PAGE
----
But this easygoing attitude towards beer has hit the rocks of late amid what some suspect has been a growing religiosity of the country’s Muslims.  Last month, 32-year old Kartika Sari Dewi Shukarnor very nearly became the first woman to be caned in Malaysia for drinking alcohol under rarely enforced Islamic criminal laws.  Caught drinking beer in a hotel lobby in the eastern state of Pahang by religious enforcement officers, she was sentenced to six strokes of the cane and a fine.  This was possible because Malaysia practices a dual-track legal system. Muslims are subject to Islamic family and criminal laws that run alongside national civil laws.

malaysia-1A Malaysian Islamic appeals court judge ordered a review of Kartika’s sentence, but a public debate is still raging. Opinions are divided even among Islamic scholars with some questioning what the exact punishment for the offence, which isn’t specified in the Quran, should be. Others are in full support and believe that Kartika’s sentence was mild.

India’s defeated Hindu nationalist party faces survival test

advaniRiven by squabbling, India’s Hindu-nationalist Bharatiya Janata Party (BJP) will be forced to name a new leader in a crisis that could reshape the main opposition party, strengthening the left and hindering government efforts at financial reforms.

An election defeat in May touched off a leadership struggle and a debate over whether its Hindu-revivalist agenda, once its passport to power, was now irrelevant for younger voters. Moves are underway to replace 81-year-old leader L.K. Advani with someone from a younger generation, but the BJP is struggling to find a candidate who balances its pro-Hindu ideology (“Hindutva”) with its history of pro-market reforms. (Photo: L.K. Advani campaigning, 29 April 2009/Jayanta Shaw)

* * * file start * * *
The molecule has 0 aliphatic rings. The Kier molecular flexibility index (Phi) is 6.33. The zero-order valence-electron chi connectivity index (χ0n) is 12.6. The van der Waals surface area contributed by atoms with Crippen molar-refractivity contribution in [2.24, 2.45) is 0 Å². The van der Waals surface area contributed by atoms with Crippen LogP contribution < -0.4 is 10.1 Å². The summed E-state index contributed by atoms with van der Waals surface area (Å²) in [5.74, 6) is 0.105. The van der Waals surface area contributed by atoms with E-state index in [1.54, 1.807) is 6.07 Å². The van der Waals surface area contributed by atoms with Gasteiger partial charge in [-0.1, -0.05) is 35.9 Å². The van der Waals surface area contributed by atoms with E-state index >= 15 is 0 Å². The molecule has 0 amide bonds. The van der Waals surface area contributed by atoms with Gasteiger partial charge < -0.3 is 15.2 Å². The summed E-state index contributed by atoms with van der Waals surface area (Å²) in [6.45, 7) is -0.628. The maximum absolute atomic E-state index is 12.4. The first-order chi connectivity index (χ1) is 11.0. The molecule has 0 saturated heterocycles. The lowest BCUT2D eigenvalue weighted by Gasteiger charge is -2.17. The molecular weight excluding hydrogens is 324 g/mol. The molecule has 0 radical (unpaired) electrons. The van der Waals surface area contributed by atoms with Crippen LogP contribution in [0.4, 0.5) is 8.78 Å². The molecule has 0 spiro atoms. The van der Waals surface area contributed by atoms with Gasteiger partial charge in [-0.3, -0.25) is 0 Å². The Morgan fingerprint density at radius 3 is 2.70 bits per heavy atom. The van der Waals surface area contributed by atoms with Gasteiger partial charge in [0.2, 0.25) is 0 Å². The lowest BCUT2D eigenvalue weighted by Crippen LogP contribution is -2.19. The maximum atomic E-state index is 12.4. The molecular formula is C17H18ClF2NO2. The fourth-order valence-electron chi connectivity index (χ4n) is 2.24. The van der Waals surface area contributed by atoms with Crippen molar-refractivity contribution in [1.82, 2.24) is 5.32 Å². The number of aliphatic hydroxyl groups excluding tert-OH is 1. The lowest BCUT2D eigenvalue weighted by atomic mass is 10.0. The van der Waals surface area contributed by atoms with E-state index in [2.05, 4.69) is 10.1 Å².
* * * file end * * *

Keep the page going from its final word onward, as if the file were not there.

Narendra Modi, the firebrand chief minister of western Gujarat state whose pro-market image saw leading Indian industrialists float his name as a potential future prime minister, appears to be sidelined. That signals the party is worried about losing the middle ground by boosting Modi, accused of turning a blind eye to religious riots in Gujarat in 2002 in which hundreds of people, mainly Muslims, were killed by mobs.

Journalism Italian-style and church-state relations

giornale-aug-28-croppedCall it a case of duelling headlines.

For the past few days, a highly personal and often below-the-sash battle has been waged in Italy between two newspapers — Il Giornale, owned by the family of Prime Minister Silvio Berlusconi, and Avvenire, the daily of the Italian Bishops Conference.  The generals in the battle, which has riveted Italy and has resulted in one of the worst periods for years in relations between church and state here, are the editors-in-chief Vittorio Feltri of Il Giornale and Dino Boffo of Avvenire.

It all started on Friday, Aug. 28 when Il Giornale published a front-page, banner headline story purportedly revealing that that Boffo had accepted a plea bargain in court in 2002 after being accused of harrasing a woman. The paper said Boffo had a homosexual relationship with her husband. The headline read “The Super-Moralist Was Condemned for Molestation” (see image above). Feltri, one of Italy’s more unorthodox journalists, attacked Boffo because he had written a spate of editorials criticising Berlusconi over the prime minister’s private life. The fact that ultimately Berlusconi’s family is Feltri’s boss was not lost on Italian readers.